William J. M Mdundo

John Ernest kitoka  : Monday, September 7, 2009    
  The problems of the elderly are far beyond the current forms of both traditional and conventional social security schemes in Tanzania.They should widely be understood within the broader spectrum of various categories of fluctuations,shocks and crisis. The vulnerabilities that befall the poor can also be a result of structural and endemic entitlement deficits that constitute shortfalls in the crucial dimensions of well-being, such as nutrition, health and housing that persist and are regularly reproduced in the economy.

Such deficits have a tendency to reproduce themselves because the poor remain poor year after year.The elderly poverty of Tanzania is, for that matter is embedded in the economic and social structures and institutions both traditional and modern.An attempt to ameliorate the elderly poverty and socially protect the elderly must constitute broad based policy frameworks.Accordingly,there are three elements in which such frameworks can be constructed:

The multiple dimension of social security, which covers a full spectrum of phenomena or domains over which protection is sought.These could include food, nutritional security,health,aspects of employment or work related insecurity, old age cover, children education, access to legal aid and so on.

The second element pertains to different different social dimensional contingencies in the population. This includes groups such as children, women, the aged, migrants/refugees, the unemployed and so on.Special interest groups can also be identified;eg,domestic workes, special occupational groups such as fishermen, miners, and small scale farmers.Different groups could also be identified by age and gender.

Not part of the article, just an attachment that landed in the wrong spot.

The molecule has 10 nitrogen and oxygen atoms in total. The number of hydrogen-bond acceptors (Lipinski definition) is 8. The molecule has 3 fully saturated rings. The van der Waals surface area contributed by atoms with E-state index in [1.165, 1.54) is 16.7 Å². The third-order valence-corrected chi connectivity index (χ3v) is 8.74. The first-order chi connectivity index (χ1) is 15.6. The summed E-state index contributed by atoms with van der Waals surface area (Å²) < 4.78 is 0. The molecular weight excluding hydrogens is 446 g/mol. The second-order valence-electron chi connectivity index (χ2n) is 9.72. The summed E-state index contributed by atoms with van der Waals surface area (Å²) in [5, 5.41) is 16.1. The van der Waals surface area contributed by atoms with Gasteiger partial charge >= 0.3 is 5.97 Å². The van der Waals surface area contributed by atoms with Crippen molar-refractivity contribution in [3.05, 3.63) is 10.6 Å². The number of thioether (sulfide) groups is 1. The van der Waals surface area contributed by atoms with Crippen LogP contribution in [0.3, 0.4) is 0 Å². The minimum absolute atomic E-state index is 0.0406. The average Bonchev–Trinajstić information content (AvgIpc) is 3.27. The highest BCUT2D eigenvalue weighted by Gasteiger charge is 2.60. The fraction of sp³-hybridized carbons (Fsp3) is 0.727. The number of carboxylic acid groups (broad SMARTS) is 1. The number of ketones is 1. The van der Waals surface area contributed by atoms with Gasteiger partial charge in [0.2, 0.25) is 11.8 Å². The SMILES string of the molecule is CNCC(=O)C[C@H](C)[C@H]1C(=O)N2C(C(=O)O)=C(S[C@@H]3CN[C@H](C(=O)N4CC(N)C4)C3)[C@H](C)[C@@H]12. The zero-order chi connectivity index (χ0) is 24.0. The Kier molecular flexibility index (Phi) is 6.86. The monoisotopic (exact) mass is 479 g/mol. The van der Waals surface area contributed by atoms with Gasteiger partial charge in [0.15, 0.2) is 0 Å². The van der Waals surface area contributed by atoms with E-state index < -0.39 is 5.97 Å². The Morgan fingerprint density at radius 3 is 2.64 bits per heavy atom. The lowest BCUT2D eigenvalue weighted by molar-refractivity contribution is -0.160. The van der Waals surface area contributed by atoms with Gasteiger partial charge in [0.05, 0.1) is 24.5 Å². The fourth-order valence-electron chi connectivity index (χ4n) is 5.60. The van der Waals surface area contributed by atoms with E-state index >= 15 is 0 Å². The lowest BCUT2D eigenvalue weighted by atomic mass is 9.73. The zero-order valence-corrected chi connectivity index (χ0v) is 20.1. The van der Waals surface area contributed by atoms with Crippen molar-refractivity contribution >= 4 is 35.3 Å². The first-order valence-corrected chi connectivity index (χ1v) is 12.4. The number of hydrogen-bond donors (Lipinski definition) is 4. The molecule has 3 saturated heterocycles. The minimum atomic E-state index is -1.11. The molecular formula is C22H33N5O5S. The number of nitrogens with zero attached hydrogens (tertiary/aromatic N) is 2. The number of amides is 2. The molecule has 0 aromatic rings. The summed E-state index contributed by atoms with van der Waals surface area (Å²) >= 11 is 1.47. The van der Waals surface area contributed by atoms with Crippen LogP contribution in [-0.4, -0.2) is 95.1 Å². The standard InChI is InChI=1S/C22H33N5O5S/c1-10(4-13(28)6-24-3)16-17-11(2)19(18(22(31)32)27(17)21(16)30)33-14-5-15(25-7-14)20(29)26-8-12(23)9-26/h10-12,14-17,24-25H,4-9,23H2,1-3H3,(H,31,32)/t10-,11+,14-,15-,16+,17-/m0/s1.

The third element is what we call alternative provisioning systems for addressing specific dimensions of social protection. State based provision, market based systems, employer/enterprise linked systems, occupational welfare funds, trade unions or member-based organizations, other solidarity or community based institutions, informal or non-contractual family/household/lineage/kinship/mechanisms, intra house hold and intergenerational transfer mechanisms, NGO based interventions, national universal coverage systems insurance schemes and so on.

These three elements create a kind of matrix that can help investigate modes and forms of cover enjoyed by specific sections of population in a way that addresses particular insecurities and deficits. Create a social security systems that that will allow the design and implementation of financial accessing mechanisms for the poor. That system must underscore the principle of socio-economic security for all as a right, not driven and inspired by politically inspired programmes.

Omari Mwinyi Khamis  : Sunday, September 6, 2009    

I understand that some think that we can do a sort of  ”HARAMBEE” campaing for our elders and don’t leave the whole matter to the government. This is not the matter of the government only since the religious organisations like churhes in Tanzanzia and BAKWATA are supposed to help in solving this problem.BAKWATA for example is receiving a lot of money from the Muslim world in order not to build building for prayers but also to help the eldres, the poor and the ophans. Yes private people for example can start contributing by bulding such Elders’ Homes in every region as we are helping building schools. But at the end the government hand has to be there in helping such contributers. For example we have in our counrty what we we call “Small miners”. These are private Tanzania miners who are now receiving help from the government through STAMICO. Similar thing can be created with regard to our elders and ask for help from the ministry concerned.